Gucci, Facebook file joint lawsuit against alleged counterfeiter
Updated 19:38, 27-Apr-2021
Customers outside a Gucci store in Milan, Italy. /CFP

Customers outside a Gucci store in Milan, Italy. /CFP

Famed luxury brand Gucci and Facebook have filed a joint lawsuit in California against an individual who allegedly used the U.S. group's social media platforms to sell fake Gucci products, the two companies said on Tuesday.

The initiative, a first of its kind for both Gucci and Facebook, is the latest example of an internet giant joining forces with a luxury label to fight the proliferation of counterfeit goods being sold via social media. Amazon has filed similar lawsuits over the past year with Valentino and Ferragamo.

The joint lawsuit was filed in the United States District Court, Northern District of California. According to the filing, Facebook and Gucci America claim that a single defendant, a Moscow-based woman Natalia Kokhtenko, is on the hook for operating "an international online business, trafficking in illegal counterfeit goods," since at least April 2020 and continuing until at least April 26, 2021, The Fashion Law reported.

The defendant is said to use multiple Facebook and Instagram accounts to promote the sale of counterfeit Gucci products, such as Gucci handbags, shoes, clothing, and accessories, being sued for breaching Facebook and Instagram's terms, and infringement of Gucci's intellectual property rights, including trademark counterfeiting, and unfair competition.

Facebook said in a statement that the lawsuit "is a natural next step in the progression of collaboration" between Facebook and Gucci, whereby the two players could combine their respective resources and expertise to "continue their enforcement efforts against counterfeiting and hold those who abuse Facebook and Instagram accountable."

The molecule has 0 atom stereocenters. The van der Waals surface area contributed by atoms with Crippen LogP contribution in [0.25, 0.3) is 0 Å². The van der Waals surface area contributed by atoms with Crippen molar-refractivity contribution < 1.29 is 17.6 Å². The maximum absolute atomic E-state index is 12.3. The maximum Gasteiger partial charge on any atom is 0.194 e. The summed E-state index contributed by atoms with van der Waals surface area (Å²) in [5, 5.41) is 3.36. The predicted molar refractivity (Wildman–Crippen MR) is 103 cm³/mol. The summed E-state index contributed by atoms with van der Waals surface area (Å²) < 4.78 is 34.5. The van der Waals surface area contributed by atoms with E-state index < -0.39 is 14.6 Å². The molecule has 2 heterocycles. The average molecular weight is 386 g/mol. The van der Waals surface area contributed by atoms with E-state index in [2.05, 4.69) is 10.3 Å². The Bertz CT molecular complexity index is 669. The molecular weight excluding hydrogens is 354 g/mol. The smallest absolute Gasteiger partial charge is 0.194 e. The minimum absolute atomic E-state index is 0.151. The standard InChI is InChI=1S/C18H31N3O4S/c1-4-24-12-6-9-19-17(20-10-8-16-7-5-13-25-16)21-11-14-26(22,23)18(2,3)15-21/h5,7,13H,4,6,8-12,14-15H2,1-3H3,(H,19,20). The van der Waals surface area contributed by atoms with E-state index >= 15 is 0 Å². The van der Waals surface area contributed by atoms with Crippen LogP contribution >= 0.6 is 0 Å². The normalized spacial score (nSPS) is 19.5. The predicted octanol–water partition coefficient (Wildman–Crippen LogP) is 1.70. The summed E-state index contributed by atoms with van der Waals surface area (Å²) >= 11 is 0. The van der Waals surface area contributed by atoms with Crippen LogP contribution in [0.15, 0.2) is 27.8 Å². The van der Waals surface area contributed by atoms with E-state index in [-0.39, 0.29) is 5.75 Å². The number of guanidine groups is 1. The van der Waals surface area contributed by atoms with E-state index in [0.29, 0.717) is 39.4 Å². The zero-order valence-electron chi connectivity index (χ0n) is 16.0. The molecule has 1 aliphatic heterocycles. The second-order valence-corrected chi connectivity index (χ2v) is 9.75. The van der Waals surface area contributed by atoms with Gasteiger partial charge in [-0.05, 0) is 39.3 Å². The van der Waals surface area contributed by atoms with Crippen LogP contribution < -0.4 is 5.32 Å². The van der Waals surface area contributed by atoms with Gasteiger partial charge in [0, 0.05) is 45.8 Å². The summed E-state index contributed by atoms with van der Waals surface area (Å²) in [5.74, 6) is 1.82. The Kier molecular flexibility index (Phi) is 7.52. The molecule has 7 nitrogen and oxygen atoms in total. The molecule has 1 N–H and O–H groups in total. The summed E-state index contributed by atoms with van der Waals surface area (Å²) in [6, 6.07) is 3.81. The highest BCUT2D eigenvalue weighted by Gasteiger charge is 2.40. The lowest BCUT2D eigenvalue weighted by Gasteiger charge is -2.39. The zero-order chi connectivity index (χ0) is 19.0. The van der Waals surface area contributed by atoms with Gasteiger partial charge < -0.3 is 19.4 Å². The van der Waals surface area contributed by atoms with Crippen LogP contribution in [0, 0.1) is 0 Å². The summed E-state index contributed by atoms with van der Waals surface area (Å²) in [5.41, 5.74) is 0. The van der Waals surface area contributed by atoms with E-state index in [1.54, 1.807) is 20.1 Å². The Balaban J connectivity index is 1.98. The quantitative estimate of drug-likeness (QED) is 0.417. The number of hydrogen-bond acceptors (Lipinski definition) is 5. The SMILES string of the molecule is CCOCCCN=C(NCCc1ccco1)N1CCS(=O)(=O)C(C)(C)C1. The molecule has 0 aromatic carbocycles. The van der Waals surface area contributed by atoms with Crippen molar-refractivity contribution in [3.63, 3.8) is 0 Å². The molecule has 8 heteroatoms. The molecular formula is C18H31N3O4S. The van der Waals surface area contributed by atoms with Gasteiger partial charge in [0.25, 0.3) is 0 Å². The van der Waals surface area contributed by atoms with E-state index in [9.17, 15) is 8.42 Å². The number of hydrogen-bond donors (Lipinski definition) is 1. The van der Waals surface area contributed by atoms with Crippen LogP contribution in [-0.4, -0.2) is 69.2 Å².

The lawsuit is "a clear signal to those who would seek to engage in similar abuses that this behavior will not be tolerated," Facebook said.

Online sales of luxury handbags, shoes and garments have boomed over the past year as the coronavirus pandemic forced retailers to temporarily close their stores.

Groups like Facebook are keen to make a bigger push into the luxury market and "social commerce," but to do so they need to show that their platforms are not a conduit for counterfeiting and are safe for brands, some of which are reluctant to sell their products through third-party players.

"More than one million pieces of content were removed from Facebook and Instagram in the first half of 2020, based on thousands of reports of counterfeit content from brand owners, including Gucci," Facebook and Gucci said in a joint statement.

It added that in 2020 alone the actions of Gucci's in-house intellectual property team had resulted in four million online counterfeit product listings being taken down, the seizure of 4.1 million counterfeit products, and 45,000 websites, including social media accounts, being disabled.

(With input from Reuters)

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